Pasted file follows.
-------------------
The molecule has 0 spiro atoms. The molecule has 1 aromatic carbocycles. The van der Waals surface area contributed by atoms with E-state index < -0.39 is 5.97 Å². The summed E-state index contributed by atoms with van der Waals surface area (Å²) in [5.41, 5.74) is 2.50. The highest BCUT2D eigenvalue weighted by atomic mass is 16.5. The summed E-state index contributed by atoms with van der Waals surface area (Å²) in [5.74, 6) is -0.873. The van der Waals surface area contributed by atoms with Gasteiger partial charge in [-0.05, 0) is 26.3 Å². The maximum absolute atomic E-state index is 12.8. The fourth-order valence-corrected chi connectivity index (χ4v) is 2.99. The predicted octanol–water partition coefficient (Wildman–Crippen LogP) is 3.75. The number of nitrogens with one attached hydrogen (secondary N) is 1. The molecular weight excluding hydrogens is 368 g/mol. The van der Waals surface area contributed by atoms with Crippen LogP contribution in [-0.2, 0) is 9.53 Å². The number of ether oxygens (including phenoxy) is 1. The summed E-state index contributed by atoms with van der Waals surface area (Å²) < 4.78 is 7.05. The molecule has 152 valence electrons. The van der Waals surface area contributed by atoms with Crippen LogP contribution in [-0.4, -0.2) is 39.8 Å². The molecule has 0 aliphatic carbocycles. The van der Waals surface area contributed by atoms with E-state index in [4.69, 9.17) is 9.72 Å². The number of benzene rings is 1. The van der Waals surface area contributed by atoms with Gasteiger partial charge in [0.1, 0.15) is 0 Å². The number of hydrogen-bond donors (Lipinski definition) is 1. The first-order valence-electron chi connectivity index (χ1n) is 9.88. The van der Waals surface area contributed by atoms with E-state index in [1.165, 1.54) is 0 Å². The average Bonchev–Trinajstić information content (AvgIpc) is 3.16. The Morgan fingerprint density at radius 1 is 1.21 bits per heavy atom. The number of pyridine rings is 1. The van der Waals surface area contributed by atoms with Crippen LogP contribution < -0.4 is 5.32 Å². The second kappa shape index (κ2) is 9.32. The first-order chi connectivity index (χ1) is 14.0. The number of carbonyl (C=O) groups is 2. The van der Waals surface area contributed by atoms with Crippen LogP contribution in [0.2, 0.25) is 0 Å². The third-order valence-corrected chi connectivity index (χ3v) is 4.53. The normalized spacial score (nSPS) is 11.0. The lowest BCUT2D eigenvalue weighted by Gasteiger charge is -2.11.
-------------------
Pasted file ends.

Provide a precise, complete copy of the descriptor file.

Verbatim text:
The molecule has 0 spiro atoms. The molecule has 1 aromatic carbocycles. The van der Waals surface area contributed by atoms with E-state index < -0.39 is 5.97 Å². The summed E-state index contributed by atoms with van der Waals surface area (Å²) in [5.41, 5.74) is 2.50. The highest BCUT2D eigenvalue weighted by atomic mass is 16.5. The summed E-state index contributed by atoms with van der Waals surface area (Å²) in [5.74, 6) is -0.873. The van der Waals surface area contributed by atoms with Gasteiger partial charge in [-0.05, 0) is 26.3 Å². The maximum absolute atomic E-state index is 12.8. The fourth-order valence-corrected chi connectivity index (χ4v) is 2.99. The predicted octanol–water partition coefficient (Wildman–Crippen LogP) is 3.75. The number of nitrogens with one attached hydrogen (secondary N) is 1. The molecular weight excluding hydrogens is 368 g/mol. The van der Waals surface area contributed by atoms with Crippen LogP contribution in [-0.2, 0) is 9.53 Å². The number of ether oxygens (including phenoxy) is 1. The summed E-state index contributed by atoms with van der Waals surface area (Å²) < 4.78 is 7.05. The molecule has 152 valence electrons. The van der Waals surface area contributed by atoms with Crippen LogP contribution in [-0.4, -0.2) is 39.8 Å². The molecule has 0 aliphatic carbocycles. The van der Waals surface area contributed by atoms with E-state index in [4.69, 9.17) is 9.72 Å². The number of benzene rings is 1. The van der Waals surface area contributed by atoms with Gasteiger partial charge in [0.1, 0.15) is 0 Å². The number of hydrogen-bond donors (Lipinski definition) is 1. The first-order valence-electron chi connectivity index (χ1n) is 9.88. The van der Waals surface area contributed by atoms with E-state index in [1.165, 1.54) is 0 Å². The average Bonchev–Trinajstić information content (AvgIpc) is 3.16. The Morgan fingerprint density at radius 1 is 1.21 bits per heavy atom. The number of pyridine rings is 1. The van der Waals surface area contributed by atoms with Crippen LogP contribution < -0.4 is 5.32 Å². The second kappa shape index (κ2) is 9.32. The first-order chi connectivity index (χ1) is 14.0. The number of carbonyl (C=O) groups is 2. The van der Waals surface area contributed by atoms with Crippen LogP contribution in [0.2, 0.25) is 0 Å². The third-order valence-corrected chi connectivity index (χ3v) is 4.53. The normalized spacial score (nSPS) is 11.0. The lowest BCUT2D eigenvalue weighted by Gasteiger charge is -2.11.